Being a moderately traditional Hindu myself, I opened the Rig Veda to quell my doubts, and saw

suryaayaa vahatu praagaat savitaa yamavaasrujat |
aghaasu hanyate gaavo arjunyoh paryuhyate ||

(Rig. 10/85/13)

Clearly, we find written in the most sacred book of Hinduism, hanyate gaavo! Did the sages of ancient India really consume beef? Is this why the word goghnah a synonym for “guest”? In the famous rituals such as ashvamedha yagna and gomedha yagna, did they really sacrifice cows and horses respectively? Were marriage ceremonies accompanied with feasts of alcohol (soma) and beef?

Some Hindu leaders have tried getting past this issue by claiming that go in Vedic Sanskrit meant tongue or earth or something else. They have created many imaginative stories about how such a “true” interpretation opens the doors of Yogic mysticism to a layman. But such winding stories do not appeal to the logical mind.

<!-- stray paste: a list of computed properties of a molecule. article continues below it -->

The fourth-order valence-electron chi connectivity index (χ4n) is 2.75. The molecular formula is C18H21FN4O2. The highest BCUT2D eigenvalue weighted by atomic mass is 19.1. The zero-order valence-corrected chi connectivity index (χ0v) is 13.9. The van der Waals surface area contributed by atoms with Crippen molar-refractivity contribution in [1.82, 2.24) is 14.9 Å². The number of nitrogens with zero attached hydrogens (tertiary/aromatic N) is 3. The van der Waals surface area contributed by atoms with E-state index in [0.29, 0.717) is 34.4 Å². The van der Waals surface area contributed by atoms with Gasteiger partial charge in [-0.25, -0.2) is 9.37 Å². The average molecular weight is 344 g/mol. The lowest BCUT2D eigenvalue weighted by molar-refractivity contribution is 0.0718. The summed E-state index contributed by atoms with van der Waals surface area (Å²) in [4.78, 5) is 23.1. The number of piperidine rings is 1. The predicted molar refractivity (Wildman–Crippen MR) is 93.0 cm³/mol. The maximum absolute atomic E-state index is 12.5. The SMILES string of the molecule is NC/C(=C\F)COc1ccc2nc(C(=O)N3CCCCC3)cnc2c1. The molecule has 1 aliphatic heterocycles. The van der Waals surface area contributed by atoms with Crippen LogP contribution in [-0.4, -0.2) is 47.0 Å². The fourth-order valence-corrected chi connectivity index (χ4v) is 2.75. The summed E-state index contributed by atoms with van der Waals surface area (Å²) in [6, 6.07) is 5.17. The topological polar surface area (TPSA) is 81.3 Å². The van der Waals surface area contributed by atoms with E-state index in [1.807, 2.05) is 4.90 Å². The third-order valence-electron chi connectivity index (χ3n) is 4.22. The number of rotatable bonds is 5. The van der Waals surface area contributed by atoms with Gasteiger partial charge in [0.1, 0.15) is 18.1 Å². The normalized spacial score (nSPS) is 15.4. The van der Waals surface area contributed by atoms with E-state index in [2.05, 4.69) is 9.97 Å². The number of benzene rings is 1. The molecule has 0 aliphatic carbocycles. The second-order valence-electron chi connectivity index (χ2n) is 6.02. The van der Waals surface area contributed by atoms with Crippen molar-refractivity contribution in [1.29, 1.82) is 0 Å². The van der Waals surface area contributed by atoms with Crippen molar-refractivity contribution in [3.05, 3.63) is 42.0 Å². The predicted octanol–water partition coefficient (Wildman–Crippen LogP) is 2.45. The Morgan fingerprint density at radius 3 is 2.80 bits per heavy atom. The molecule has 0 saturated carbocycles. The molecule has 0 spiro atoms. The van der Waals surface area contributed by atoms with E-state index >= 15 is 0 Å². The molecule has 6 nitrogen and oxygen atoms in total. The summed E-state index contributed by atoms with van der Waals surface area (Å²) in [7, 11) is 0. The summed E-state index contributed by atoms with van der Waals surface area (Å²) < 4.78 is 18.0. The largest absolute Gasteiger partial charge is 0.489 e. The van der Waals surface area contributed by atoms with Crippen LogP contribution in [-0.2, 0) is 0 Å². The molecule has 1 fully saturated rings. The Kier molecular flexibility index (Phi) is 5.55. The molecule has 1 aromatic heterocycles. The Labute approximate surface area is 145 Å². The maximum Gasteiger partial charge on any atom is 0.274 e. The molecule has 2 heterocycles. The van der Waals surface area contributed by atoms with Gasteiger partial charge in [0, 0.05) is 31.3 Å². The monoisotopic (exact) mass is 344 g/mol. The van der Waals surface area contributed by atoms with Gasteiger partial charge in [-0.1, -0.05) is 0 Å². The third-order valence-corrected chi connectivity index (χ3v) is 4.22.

July 31, 2009 at 3:22 pm 71 comments

The India outside India – I

The Vedas and the vedic knowledge were born in India. As time has flown by, many natural calamities and socio-political upheavals have modified the picture of this landmass to a large extent. But, in spite of this external transformation, there continues to flow in the heart of this land a thin yet strong current of rich collective heritage. One particular distributary of that current is the ancient Iranian (Zoroastrian) text Zend Avesta. The religion propagated by Zarathustra in ancient Iran was a branch of Vedic knowledge. Only the language differs: Iranian (sometimes called Avestan or Old Iranian) instead of Sanskrit. A search into the religious foundations of ancient Iran will lead us to believe that their ancestors were the very same people who propagated Vedic knowledge. In other words, ancient Iranians were from ancient India.

Continue Reading July 15, 2009 at 10:18 pm 42 comments

Staring into the night

At the limits of the
visible world
abilities stand dismayed.

Amidst the dark vegetation,
perhaps from
the fringes of opacity,
blinks the inebriated firefly.

In her own swirls is lost
the graceful danseuse —
my drunken blood.

Creative Commons License